Ariana: That was really the moment for me. I think that was the moment where — when you grow up as a kid, you just presume whatever is around you is normal. Then all of a sudden, you realize that, actually, that wasn’t normal. Not everybody had a dad who had to pretend to be someone else.

Zibby: You found your father’s card. You realized everything was not as it seemed. You decide to go on this hunt later for all the truth. You use all your detective skills and find out these incredible stories, one of which, by the way, I read in the essay you wrote for the Jewish Council about the ring with the Z on it. Oh, and you actually have it on, wow. That story was amazing. I didn’t know that anybody had ever been able to sneak in and get out again. It’s unthinkable to me that you could get into a camp, deliver goods — I also didn’t even realize that there could be effective-enough communication that they knew what the people needed, even with the hair dye to make your — who was it?

Ariana: My grandfather.

Zibby: Your grandfather look younger and all of that. That story is amazing.

Ariana: I think we know very little — I mean, we know very little. I thought I knew about the Holocaust. Then as I started researching, you realize that there were all these things that actually were possible that you didn’t know. It did require enormous amounts of courage. This woman who was married to my uncle, when she discovers that my grandmother is in Theresienstadt — Theresienstadt was a particular type of camp. It was a ghetto. It wasn’t like Auschwitz, which was a murder camp. Maybe it was a little bit easier to get in and out of there. It was also originally a fortress. It didn’t have the barbed wire. It had just guards. Obviously, these camps were all run by Jewish elders. They had contacts in the outside. You couldn’t really communicate with the prisoners, but you could have some idea as to what it was that people needed. If you had white hair, the Nazis would consider you old. If they considered you old, they thought you were useless. If you were useless, then you might as well be dead. My grandfather knew that he had to use hair dye. Actually, every single man in my family, by the time they’re thirty, they have white hair. Actually, that includes my husband, who’s obviously . Maybe we’re genetically attracted to .

Zibby: I was going to say maybe you need some DNA tests on your husband or something. I don’t know.

Ariana: Exactly. That’s all I need. My grandfather, in 1943 in Theresienstadt, knew that he needed hair dye because he had white hair. He was in his early fifties. He was a really strong man, but he looked old. He was malnourished. He would be sent to Auschwitz. He didn’t want that. There’s this remarkable woman who’s a gentile, so she’s not Jewish. She decides that she’s going to sneak into the camp and actually — the first time she sneaks in, she goes in to see my grandmother. It’s 1943. It’s August. They’ve just realized that my grandmother hasn’t been sent to a camp called Sobibor, which is where they thought she had been sent. It was a good thing that she wasn’t sent because that transport was all shot on arrival. My grandmother fainted in the transport. Ironically, that sort of saved her life for a little bit. Because she fainted, they carried her off the train, and they left her in Theresienstadt. A few months later, my family get news that she is in there. This remarkable woman, she’s called Zdenka. She’s beautiful and strong and bold. She’s a lawyer. She drives her own car. She’s just this fabulous soul. I’ve never met her, but I met her daughter who’s equally wonderful. Zdenka sneaks into Theresienstadt. She sews a yellow star on her coat and figures out a way to do it. She joins the people that were working in the fields in the morning. Then when they come in for their measly soup at lunchtime, she walks into the camp with them, finds my grandmother and spends a few minutes with her, brings her a shawl and brings her some supplies and brings her, actually, what she really, really needed, which was hope.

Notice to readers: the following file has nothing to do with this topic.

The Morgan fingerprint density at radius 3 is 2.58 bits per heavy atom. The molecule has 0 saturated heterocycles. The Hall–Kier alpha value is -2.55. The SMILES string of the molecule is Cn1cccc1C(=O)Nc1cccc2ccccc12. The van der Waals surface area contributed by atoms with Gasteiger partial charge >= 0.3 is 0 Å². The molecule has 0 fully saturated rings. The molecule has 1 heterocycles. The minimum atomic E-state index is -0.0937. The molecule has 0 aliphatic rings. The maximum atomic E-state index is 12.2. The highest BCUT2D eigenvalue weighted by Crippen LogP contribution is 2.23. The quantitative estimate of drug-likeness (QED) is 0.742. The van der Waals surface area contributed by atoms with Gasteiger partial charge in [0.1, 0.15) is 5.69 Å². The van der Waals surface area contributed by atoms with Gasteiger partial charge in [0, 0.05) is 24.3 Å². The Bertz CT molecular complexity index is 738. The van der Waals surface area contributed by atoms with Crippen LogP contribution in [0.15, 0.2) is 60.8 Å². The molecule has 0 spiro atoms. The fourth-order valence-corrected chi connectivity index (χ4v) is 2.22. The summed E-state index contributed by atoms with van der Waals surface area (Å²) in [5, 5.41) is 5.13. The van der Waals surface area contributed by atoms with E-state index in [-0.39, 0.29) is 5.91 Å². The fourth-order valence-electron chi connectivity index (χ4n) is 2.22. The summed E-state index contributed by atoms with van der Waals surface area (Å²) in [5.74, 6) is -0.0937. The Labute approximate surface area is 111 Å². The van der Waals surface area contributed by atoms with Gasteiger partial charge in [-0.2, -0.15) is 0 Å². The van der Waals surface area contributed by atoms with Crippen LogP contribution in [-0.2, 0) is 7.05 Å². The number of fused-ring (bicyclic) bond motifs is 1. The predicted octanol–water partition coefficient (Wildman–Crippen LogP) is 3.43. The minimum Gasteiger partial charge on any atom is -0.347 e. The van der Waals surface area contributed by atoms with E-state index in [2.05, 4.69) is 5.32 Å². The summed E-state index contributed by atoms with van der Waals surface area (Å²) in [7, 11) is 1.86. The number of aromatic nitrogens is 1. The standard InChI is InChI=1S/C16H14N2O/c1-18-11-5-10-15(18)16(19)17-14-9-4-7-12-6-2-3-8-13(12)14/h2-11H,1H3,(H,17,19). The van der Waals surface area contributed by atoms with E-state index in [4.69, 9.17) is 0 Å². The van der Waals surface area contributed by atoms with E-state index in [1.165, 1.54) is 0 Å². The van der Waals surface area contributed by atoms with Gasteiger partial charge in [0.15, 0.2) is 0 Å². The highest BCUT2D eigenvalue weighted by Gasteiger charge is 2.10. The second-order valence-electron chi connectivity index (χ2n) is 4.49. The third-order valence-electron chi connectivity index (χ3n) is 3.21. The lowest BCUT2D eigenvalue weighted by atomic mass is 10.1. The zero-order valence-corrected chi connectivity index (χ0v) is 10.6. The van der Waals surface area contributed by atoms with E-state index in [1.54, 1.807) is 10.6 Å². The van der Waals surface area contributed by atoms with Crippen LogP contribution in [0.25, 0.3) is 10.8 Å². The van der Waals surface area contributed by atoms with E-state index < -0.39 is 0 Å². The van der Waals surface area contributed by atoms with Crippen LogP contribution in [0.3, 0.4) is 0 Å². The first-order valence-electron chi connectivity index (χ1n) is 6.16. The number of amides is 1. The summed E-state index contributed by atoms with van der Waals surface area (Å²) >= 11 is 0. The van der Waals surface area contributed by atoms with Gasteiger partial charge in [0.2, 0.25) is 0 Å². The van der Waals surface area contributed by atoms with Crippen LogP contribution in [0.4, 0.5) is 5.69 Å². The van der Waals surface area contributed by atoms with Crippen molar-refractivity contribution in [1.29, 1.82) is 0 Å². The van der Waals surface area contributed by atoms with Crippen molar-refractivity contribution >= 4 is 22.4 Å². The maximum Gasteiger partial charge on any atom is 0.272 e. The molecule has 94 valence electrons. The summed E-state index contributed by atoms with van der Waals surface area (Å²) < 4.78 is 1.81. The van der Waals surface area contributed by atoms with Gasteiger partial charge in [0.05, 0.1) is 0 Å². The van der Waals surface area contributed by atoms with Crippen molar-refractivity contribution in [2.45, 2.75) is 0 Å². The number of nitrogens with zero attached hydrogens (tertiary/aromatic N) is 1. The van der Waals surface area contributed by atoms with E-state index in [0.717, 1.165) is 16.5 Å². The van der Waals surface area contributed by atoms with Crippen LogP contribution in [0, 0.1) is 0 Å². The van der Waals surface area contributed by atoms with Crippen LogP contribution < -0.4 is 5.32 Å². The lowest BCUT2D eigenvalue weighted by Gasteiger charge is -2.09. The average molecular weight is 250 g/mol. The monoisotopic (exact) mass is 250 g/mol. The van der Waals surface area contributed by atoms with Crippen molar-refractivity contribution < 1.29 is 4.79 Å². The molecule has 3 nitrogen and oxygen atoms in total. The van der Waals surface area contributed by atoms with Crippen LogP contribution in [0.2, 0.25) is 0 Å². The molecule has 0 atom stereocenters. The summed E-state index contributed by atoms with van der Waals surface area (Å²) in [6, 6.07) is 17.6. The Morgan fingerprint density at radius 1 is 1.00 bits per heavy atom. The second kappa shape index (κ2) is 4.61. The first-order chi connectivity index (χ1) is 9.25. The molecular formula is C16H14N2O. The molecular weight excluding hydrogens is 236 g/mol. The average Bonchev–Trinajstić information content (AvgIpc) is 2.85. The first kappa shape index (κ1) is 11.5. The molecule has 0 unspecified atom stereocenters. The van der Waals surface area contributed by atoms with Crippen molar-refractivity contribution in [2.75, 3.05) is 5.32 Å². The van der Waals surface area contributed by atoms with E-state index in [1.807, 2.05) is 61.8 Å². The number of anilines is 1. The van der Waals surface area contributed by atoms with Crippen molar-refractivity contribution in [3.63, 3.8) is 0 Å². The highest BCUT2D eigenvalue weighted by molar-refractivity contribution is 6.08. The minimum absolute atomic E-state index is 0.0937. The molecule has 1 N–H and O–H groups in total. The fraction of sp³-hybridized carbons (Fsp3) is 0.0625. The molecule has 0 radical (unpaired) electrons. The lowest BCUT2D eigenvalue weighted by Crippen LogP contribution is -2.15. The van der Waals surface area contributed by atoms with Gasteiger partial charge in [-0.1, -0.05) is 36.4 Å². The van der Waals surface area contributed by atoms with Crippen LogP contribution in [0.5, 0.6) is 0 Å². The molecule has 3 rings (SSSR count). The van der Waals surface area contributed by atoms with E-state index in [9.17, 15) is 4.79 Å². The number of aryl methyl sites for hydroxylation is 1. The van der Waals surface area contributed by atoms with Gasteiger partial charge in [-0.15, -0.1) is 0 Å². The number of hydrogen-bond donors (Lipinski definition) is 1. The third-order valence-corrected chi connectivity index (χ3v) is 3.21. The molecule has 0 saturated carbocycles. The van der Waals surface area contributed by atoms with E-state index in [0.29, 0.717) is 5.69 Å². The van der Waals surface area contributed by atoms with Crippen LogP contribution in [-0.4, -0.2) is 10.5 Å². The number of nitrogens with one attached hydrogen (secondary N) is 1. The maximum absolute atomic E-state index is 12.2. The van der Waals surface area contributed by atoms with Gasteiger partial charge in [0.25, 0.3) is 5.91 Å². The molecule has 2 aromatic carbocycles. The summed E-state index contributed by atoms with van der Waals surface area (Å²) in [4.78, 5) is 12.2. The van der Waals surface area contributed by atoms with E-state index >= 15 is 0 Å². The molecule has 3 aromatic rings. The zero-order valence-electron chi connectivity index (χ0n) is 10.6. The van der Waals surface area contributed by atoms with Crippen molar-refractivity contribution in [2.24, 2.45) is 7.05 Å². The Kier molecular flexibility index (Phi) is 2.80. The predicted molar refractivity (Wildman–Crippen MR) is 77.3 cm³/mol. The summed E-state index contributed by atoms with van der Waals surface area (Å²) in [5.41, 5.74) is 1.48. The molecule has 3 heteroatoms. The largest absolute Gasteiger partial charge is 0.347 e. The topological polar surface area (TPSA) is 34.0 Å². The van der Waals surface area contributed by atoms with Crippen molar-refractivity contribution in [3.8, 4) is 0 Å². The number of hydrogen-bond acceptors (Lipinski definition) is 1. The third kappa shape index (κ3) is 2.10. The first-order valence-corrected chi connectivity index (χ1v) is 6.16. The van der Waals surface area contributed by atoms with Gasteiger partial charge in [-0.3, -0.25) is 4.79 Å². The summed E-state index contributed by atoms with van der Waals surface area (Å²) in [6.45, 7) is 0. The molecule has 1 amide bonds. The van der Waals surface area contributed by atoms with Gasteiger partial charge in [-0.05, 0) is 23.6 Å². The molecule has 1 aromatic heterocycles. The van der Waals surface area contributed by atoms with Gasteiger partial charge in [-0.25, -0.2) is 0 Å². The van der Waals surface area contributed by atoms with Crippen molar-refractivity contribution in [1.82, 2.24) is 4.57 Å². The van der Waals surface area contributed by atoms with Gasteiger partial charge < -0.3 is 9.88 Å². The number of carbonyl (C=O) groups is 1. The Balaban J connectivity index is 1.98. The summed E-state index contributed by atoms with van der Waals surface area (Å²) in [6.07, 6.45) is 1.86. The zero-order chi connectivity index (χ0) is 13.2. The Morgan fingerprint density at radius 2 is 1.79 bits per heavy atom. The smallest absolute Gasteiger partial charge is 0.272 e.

I’m super lucky that Zdenka sets up a system of contraband, so I have letters from my grandmother from the camp describing this moment when Zdenka sneaks in, when she looks up and, after three months of being just incredibly depressed because she finds herself in these absurd, horrendous circumstances, she sees her beautiful daughter-in-law who’s come over just to show her how much she loves her, really. That gives her this hope that then I find throughout all the letters, this hope that it’s all going to be okay, that she’s going to be reunited with those that she loves. Then Zdenka again sneaks into the camp in 1944 to bring — by then, they couldn’t find hair dye because it was the war and it was difficult to find things. She brings shoe polish for my grandfather. The system of contraband was failing. Not everything works perfectly all the time, especially in wars. Zdenka figures that if she doesn’t take it in herself, my grandfather’s not going to get his hair darkened, so she sneaks in again. She’s this incredible character. To me, she’s actually the hero of the book. My father and all my family, they didn’t have a choice. They either went or they chose to stay outside and be brave, maybe, but it was to save their own skin. It’s this incredible woman who had a choice. She could’ve turned away. She could’ve chosen a much easier life. She was beautiful. She was wealthy. She had the whole of Prague at her feet. She chose to marry my uncle, who was a shy, lovely Jewish boy. She chose to marry him in 1939. Not that many people were doing that.

Zibby: Wow. For people listening, you’re wearing the ring that your grandfather ends up hammering out himself and doing as a thank you note, essentially, the most beautiful thank you note in the history of the world, perhaps.